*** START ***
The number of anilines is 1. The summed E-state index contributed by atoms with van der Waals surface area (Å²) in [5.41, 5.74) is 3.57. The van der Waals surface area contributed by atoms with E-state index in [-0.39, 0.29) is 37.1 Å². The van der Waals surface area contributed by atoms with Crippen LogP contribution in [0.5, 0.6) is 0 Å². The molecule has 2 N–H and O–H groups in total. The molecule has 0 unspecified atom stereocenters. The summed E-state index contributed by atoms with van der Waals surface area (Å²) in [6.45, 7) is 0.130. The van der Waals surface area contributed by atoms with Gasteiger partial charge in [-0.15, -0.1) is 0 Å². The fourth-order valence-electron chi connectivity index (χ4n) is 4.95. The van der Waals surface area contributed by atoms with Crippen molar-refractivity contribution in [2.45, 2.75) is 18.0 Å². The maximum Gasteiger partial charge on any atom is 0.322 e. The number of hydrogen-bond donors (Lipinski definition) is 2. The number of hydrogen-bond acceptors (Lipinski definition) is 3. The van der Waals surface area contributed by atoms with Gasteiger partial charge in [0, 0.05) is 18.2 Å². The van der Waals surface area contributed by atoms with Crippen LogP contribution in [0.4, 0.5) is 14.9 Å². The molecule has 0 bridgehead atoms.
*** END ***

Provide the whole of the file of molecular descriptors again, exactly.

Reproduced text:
The number of anilines is 1. The summed E-state index contributed by atoms with van der Waals surface area (Å²) in [5.41, 5.74) is 3.57. The van der Waals surface area contributed by atoms with E-state index in [-0.39, 0.29) is 37.1 Å². The van der Waals surface area contributed by atoms with Crippen LogP contribution in [0.5, 0.6) is 0 Å². The molecule has 2 N–H and O–H groups in total. The molecule has 0 unspecified atom stereocenters. The summed E-state index contributed by atoms with van der Waals surface area (Å²) in [6.45, 7) is 0.130. The van der Waals surface area contributed by atoms with Gasteiger partial charge in [-0.15, -0.1) is 0 Å². The fourth-order valence-electron chi connectivity index (χ4n) is 4.95. The van der Waals surface area contributed by atoms with Crippen molar-refractivity contribution in [2.45, 2.75) is 18.0 Å². The maximum Gasteiger partial charge on any atom is 0.322 e. The number of hydrogen-bond donors (Lipinski definition) is 2. The number of hydrogen-bond acceptors (Lipinski definition) is 3. The van der Waals surface area contributed by atoms with Gasteiger partial charge in [0, 0.05) is 18.2 Å². The van der Waals surface area contributed by atoms with Crippen LogP contribution in [0.4, 0.5) is 14.9 Å². The molecule has 0 bridgehead atoms.